Thursday, July 31, 2014

Prejudice and Bigotry Are for Old Folks

Back in May I wrote a blog post about a television series called Twisted that I had become fascinated by. The program is geared toward teens and is about a group of high school kids going through a lot of teen angst and high drama. I loved the program, not for the angst and high drama, but because the cast was about as racially diverse as it could get and the characters in the story held no prejudices along those lines. The were friends and dated one another without any apparent opinions about one another's racial or cultural backgrounds. I found it hopeful.

Today I came across another sign that maybe we are out-growing the foolishness of racial prejudice and bigotry. A study published in the Journal of Applied SocialPsychology found that kids who read the Harry Potter books were far less likely to express prejudice against immigrants and people of diverse racial and ethnic backgrounds. This is encouraging.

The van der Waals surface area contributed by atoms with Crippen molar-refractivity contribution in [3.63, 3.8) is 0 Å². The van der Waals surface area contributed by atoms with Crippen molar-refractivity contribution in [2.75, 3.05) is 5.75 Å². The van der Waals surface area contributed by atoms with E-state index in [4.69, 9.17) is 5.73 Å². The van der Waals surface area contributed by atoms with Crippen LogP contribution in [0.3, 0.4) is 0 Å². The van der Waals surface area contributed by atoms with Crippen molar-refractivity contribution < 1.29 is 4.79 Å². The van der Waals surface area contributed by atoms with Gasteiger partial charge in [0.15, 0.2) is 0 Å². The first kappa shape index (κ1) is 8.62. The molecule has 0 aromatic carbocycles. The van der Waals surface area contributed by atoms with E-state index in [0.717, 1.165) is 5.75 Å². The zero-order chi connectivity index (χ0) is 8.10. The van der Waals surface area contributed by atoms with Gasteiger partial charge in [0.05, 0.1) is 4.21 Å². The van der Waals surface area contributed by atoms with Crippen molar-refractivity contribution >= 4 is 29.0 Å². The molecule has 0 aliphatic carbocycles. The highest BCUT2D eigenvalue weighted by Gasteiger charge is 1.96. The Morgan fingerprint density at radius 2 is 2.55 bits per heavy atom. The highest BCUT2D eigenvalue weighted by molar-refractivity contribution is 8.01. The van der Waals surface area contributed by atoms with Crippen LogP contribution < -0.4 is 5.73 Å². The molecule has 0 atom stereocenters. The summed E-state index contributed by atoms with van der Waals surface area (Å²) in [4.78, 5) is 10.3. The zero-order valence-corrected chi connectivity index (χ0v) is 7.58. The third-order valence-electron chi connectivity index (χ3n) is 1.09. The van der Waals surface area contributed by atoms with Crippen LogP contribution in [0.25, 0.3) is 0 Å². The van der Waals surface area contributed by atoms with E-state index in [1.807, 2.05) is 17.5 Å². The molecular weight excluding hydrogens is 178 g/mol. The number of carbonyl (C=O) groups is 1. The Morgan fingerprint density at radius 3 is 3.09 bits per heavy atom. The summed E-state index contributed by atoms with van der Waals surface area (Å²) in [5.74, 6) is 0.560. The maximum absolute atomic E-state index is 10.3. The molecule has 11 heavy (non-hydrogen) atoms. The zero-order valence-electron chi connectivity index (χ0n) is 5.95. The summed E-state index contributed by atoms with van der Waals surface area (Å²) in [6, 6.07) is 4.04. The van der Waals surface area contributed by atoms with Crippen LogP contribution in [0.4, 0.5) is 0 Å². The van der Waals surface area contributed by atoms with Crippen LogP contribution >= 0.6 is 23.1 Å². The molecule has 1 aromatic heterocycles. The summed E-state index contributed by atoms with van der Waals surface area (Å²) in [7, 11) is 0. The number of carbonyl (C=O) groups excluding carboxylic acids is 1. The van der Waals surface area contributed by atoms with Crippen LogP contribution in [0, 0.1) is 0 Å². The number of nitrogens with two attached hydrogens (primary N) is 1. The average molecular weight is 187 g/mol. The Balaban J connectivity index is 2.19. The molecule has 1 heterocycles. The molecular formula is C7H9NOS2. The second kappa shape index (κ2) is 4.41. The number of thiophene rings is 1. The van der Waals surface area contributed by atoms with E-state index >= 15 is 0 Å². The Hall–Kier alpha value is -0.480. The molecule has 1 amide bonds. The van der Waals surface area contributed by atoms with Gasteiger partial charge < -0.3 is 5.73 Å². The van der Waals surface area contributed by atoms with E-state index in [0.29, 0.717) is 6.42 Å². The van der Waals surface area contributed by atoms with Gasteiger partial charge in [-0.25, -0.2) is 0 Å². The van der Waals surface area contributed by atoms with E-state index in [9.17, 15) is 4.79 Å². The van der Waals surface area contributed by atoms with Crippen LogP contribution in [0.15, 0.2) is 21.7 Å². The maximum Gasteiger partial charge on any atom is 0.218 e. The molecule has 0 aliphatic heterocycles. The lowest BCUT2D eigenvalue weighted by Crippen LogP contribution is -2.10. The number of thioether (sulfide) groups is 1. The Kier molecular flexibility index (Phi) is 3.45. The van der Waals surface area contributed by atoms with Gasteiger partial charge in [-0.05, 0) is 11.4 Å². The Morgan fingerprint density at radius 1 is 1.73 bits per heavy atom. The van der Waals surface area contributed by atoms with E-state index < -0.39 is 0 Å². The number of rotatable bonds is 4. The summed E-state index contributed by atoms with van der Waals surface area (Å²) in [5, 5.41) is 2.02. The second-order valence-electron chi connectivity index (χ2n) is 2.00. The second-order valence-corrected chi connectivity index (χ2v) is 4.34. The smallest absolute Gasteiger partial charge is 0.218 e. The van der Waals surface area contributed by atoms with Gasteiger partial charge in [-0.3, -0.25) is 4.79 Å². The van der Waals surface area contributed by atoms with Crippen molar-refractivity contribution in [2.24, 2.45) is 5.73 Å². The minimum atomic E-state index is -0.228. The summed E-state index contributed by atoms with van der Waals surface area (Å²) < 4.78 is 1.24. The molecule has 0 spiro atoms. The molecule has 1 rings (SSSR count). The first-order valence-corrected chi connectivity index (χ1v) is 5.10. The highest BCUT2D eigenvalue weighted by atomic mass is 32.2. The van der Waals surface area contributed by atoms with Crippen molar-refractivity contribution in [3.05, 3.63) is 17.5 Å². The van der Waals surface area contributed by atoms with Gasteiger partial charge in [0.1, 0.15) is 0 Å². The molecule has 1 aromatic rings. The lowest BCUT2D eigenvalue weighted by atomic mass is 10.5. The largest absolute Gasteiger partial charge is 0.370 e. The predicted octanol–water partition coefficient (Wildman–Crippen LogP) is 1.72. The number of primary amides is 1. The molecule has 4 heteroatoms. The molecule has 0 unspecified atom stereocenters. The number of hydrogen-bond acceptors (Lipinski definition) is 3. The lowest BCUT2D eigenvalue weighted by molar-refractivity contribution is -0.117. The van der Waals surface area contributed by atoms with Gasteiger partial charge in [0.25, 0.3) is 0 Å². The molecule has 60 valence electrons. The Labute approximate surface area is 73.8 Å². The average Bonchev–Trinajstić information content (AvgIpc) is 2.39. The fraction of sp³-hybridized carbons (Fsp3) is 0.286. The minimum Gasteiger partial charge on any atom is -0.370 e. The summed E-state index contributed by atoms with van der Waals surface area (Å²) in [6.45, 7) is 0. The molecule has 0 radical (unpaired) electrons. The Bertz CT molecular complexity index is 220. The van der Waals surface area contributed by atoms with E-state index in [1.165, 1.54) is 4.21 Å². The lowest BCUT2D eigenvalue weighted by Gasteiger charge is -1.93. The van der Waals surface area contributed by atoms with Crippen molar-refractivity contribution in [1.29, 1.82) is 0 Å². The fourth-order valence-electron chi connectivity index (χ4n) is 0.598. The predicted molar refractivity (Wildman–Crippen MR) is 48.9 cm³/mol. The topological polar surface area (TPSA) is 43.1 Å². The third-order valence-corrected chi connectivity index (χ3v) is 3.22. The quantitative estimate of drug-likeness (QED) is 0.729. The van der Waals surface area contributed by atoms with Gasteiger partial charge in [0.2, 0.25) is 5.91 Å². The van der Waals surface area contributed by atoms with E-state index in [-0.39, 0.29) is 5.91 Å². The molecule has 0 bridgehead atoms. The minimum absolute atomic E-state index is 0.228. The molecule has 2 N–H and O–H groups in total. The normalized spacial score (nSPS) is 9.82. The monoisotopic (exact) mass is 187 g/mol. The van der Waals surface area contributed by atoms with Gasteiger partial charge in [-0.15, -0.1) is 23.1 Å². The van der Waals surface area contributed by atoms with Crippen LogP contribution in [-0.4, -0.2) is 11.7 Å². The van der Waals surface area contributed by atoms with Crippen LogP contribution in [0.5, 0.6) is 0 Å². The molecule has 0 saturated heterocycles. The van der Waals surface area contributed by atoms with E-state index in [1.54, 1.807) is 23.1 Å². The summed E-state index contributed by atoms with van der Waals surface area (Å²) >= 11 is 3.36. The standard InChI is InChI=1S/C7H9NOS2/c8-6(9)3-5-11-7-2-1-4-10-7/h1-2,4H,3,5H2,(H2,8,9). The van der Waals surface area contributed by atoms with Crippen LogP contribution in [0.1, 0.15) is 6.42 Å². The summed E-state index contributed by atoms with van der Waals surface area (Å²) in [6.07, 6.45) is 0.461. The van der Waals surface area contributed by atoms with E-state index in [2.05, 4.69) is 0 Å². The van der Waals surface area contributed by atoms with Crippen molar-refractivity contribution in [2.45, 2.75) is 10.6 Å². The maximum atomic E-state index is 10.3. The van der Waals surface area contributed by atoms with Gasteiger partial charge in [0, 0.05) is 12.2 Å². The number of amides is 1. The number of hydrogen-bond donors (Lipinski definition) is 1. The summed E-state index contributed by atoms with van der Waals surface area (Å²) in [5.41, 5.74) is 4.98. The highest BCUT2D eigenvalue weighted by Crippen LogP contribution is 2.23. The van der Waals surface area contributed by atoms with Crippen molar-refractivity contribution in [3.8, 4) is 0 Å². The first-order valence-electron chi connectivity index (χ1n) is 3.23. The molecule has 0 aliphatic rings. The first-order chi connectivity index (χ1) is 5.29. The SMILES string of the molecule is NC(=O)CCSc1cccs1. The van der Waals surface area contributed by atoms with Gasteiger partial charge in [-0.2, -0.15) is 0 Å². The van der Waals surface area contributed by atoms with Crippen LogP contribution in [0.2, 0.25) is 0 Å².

I read all the books and I was very charmed by the attitudes the kids in the stories had to “mudbloods” and toward “muggles.” The anti-bigotry message was clear and, though a lot of the old-folks in the book (mostly the Malfoys) were pure blood snobs, only a few of the kids were (Draco and his pals.)

To me this is very heartening news. If we can't erase prejudice and bigotry through enlightenment, maybe it will happen through attrition—the old bigots and racists will die off and the younger generations will take over. We can only hope.

I am a firm believer that the art of storytelling will triumph in the end. Uncle Tom's Cabin was one of the first American stories to open eyes to the problems of racial prejudice. It helped bring on the Civil War. To Kill A Mockingbird was another and it helped usher in the Civil Rights Movement. Now we have hope that Harry Potter and shows like Twisted will influence a new generation and encourage tolerance and diversity. Kids give me hope for a more enlightened future.

Thanks for reading.  

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